Effects on Equilibrium constants


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nikisepanj
Posts: 21
Joined: Fri Sep 25, 2015 3:00 am

Effects on Equilibrium constants

Postby nikisepanj » Tue Nov 17, 2015 11:09 pm

how does an increase in temperature affect the equilibrium constant?

Tiffany Chen 2E
Posts: 26
Joined: Fri Sep 25, 2015 3:00 am

Re: Effects on Equilibrium constants

Postby Tiffany Chen 2E » Tue Nov 17, 2015 11:23 pm

An increase in temperature will cause an endothermic reaction to shift right and favor the product. This would create more product to make for a greater numerator in the equilibrium constant, thus, increasing the equilibrium constant. Likewise, in a forward exothermic reaction, increasing the temperature will cause the reactants to be favored and decrease the value of the equilibrium constant.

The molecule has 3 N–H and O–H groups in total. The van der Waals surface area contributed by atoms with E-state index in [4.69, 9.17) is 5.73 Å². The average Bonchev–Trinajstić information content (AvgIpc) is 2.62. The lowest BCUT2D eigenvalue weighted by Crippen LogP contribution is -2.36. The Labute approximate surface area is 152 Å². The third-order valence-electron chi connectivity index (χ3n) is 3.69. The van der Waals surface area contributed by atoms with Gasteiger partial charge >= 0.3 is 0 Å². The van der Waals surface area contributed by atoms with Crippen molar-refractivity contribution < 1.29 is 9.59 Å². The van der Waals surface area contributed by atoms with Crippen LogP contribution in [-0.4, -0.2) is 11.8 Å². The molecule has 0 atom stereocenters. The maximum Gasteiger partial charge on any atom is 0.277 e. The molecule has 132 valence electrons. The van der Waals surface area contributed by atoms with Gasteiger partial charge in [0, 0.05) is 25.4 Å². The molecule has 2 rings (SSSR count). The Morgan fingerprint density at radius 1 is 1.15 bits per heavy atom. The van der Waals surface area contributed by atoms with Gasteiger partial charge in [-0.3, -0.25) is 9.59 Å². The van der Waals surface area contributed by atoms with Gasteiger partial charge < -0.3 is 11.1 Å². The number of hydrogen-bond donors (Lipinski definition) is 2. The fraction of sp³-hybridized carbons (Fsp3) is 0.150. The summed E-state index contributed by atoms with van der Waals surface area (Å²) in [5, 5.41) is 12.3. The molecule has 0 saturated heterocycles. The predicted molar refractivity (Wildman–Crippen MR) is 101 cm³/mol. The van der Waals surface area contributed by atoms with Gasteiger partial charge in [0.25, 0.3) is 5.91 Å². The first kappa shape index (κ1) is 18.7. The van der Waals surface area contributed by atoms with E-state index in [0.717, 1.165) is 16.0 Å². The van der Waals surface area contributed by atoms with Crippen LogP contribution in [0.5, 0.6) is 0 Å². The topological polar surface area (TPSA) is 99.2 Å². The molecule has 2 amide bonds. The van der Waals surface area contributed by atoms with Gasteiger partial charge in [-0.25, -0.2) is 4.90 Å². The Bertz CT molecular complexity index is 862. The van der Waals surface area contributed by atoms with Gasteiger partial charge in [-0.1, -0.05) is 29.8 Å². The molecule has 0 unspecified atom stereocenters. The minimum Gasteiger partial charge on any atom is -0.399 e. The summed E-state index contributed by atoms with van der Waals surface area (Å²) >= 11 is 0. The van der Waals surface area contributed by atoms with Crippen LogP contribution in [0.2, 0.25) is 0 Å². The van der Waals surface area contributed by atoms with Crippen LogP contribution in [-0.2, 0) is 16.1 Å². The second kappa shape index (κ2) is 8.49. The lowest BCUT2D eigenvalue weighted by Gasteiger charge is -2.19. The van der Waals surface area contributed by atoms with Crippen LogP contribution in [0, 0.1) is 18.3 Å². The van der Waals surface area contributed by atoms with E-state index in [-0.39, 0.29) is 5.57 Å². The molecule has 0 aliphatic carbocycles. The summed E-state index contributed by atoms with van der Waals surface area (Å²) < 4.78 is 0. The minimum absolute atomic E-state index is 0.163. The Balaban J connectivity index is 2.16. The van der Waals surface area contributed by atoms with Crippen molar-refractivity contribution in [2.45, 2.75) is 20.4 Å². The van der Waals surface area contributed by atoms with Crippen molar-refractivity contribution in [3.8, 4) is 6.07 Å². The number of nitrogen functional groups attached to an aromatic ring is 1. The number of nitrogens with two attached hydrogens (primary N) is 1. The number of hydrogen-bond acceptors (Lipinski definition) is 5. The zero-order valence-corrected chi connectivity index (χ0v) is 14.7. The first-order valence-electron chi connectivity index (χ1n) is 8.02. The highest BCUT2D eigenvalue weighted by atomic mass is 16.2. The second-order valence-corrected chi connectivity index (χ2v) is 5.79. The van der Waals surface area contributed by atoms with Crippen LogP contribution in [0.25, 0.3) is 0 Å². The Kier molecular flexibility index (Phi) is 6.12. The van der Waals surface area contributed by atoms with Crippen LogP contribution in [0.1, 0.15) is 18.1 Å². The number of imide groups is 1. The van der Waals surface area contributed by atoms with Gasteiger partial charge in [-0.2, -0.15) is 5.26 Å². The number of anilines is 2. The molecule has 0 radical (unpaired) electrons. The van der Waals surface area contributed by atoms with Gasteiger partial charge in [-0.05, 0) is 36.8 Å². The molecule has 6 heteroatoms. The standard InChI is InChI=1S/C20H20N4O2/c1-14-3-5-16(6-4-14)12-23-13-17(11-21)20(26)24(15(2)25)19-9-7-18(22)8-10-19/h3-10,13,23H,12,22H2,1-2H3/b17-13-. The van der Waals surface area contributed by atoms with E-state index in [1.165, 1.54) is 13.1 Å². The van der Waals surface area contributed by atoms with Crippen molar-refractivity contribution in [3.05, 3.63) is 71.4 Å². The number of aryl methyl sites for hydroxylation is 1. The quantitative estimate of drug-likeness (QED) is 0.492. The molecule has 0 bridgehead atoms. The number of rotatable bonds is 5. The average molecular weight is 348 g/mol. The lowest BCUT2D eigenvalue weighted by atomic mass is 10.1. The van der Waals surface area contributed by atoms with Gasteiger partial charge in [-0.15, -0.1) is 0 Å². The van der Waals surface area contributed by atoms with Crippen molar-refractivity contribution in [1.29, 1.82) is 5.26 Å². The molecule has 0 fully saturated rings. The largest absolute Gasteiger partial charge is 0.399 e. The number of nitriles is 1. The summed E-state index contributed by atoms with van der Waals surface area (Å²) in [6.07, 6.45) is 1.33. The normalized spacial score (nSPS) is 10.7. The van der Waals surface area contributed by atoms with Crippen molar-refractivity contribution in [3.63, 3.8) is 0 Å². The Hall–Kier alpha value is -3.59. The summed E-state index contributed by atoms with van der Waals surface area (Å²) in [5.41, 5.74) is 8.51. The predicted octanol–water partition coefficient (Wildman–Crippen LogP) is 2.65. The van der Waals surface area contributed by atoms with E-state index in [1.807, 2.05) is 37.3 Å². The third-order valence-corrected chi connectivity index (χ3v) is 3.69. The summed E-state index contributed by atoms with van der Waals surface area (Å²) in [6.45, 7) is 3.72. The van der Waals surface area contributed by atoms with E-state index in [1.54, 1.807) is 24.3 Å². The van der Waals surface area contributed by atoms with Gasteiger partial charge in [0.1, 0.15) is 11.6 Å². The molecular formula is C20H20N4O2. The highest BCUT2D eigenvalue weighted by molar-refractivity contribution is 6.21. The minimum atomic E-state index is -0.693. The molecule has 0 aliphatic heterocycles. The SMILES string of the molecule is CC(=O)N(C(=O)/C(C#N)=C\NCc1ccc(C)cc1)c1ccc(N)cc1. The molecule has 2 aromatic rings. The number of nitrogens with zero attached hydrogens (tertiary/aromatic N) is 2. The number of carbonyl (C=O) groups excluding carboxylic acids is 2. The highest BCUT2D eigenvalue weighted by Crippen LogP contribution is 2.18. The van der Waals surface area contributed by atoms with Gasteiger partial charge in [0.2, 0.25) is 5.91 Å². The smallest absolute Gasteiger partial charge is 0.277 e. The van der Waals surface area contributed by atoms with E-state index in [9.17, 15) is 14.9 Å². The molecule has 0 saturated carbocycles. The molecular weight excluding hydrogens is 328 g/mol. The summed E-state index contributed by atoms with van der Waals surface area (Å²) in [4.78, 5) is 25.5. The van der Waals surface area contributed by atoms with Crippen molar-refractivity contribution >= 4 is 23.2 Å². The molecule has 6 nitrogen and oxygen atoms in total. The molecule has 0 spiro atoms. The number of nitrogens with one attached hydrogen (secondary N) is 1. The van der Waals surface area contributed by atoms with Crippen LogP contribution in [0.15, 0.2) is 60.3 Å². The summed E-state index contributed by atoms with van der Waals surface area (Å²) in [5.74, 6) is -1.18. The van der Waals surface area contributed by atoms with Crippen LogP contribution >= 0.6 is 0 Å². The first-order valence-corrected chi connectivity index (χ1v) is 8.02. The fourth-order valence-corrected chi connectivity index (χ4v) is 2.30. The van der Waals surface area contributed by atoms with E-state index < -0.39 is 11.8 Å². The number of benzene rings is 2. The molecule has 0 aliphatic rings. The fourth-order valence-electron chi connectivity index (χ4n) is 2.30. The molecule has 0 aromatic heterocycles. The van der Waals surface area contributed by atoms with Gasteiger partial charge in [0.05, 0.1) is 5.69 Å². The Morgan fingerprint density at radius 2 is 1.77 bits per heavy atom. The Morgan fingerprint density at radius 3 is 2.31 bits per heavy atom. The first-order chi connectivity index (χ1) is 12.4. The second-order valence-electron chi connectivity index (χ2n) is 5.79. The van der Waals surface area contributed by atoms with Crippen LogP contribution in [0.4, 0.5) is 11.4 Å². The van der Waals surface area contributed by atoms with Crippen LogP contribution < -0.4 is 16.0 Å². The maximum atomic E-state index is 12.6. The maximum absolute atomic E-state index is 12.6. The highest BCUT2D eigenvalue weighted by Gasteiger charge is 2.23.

Ritika Saranath 3I
Posts: 24
Joined: Fri Sep 25, 2015 3:00 am

Re: Effects on Equilibrium constants

Postby Ritika Saranath 3I » Tue Dec 01, 2015 12:56 pm

Thinking of "heat" as a reactant/product can make it easier to remember which direction an endothermic/exothermic reaction proceeds due to an increase/decrease in temperature.

In an endothermic reaction, heat is absorbed; therefore, heat can be thought of as a reactant.
Ex. A + B + heat --> C
Just as with any other reactant, if it is reduced, the reaction will proceed to the left, and if it is increased, the reaction will proceed to the right.

In an exothermic reaction, heat is released; therefore, heat can be thought of as a product.
Ex. A + B --> C + heat
So, if heat is reduced, the reaction will proceed to the right, and if it is increased, the reaction will proceed to the left.


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